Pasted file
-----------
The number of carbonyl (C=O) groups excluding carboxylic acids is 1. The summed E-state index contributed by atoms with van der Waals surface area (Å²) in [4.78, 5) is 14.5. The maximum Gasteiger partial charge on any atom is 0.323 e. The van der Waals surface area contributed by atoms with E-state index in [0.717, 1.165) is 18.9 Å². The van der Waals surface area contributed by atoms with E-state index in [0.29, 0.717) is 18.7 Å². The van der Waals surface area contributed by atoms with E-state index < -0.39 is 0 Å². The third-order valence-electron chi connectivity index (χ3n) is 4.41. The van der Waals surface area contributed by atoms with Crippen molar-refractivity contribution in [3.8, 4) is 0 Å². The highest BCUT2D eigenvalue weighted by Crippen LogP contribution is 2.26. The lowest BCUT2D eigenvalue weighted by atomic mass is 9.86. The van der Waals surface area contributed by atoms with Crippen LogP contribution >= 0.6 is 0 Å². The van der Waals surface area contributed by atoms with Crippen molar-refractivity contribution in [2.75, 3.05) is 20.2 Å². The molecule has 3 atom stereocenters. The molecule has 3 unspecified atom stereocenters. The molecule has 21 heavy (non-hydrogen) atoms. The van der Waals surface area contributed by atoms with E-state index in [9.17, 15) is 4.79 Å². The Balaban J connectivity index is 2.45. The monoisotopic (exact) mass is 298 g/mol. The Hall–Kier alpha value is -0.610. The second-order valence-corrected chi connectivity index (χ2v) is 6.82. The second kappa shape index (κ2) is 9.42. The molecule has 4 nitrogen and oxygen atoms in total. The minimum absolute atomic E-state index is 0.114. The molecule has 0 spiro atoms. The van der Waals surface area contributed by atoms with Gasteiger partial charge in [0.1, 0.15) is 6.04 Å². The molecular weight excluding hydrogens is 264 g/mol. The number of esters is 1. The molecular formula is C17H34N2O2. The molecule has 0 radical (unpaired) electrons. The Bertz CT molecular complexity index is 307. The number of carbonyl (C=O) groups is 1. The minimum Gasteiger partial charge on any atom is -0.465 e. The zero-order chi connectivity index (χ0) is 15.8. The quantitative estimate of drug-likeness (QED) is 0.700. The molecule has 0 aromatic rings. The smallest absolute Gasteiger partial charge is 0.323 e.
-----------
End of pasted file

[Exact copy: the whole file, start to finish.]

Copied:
The number of carbonyl (C=O) groups excluding carboxylic acids is 1. The summed E-state index contributed by atoms with van der Waals surface area (Å²) in [4.78, 5) is 14.5. The maximum Gasteiger partial charge on any atom is 0.323 e. The van der Waals surface area contributed by atoms with E-state index in [0.717, 1.165) is 18.9 Å². The van der Waals surface area contributed by atoms with E-state index in [0.29, 0.717) is 18.7 Å². The van der Waals surface area contributed by atoms with E-state index < -0.39 is 0 Å². The third-order valence-electron chi connectivity index (χ3n) is 4.41. The van der Waals surface area contributed by atoms with Crippen molar-refractivity contribution in [3.8, 4) is 0 Å². The highest BCUT2D eigenvalue weighted by Crippen LogP contribution is 2.26. The lowest BCUT2D eigenvalue weighted by atomic mass is 9.86. The van der Waals surface area contributed by atoms with Crippen LogP contribution >= 0.6 is 0 Å². The van der Waals surface area contributed by atoms with Crippen molar-refractivity contribution in [2.75, 3.05) is 20.2 Å². The molecule has 3 atom stereocenters. The molecule has 3 unspecified atom stereocenters. The molecule has 21 heavy (non-hydrogen) atoms. The van der Waals surface area contributed by atoms with E-state index in [9.17, 15) is 4.79 Å². The Balaban J connectivity index is 2.45. The monoisotopic (exact) mass is 298 g/mol. The Hall–Kier alpha value is -0.610. The second-order valence-corrected chi connectivity index (χ2v) is 6.82. The second kappa shape index (κ2) is 9.42. The molecule has 4 nitrogen and oxygen atoms in total. The minimum absolute atomic E-state index is 0.114. The molecule has 0 spiro atoms. The van der Waals surface area contributed by atoms with Gasteiger partial charge in [0.1, 0.15) is 6.04 Å². The molecular weight excluding hydrogens is 264 g/mol. The number of esters is 1. The molecular formula is C17H34N2O2. The molecule has 0 radical (unpaired) electrons. The Bertz CT molecular complexity index is 307. The number of carbonyl (C=O) groups is 1. The minimum Gasteiger partial charge on any atom is -0.465 e. The zero-order chi connectivity index (χ0) is 15.8. The quantitative estimate of drug-likeness (QED) is 0.700. The molecule has 0 aromatic rings. The smallest absolute Gasteiger partial charge is 0.323 e.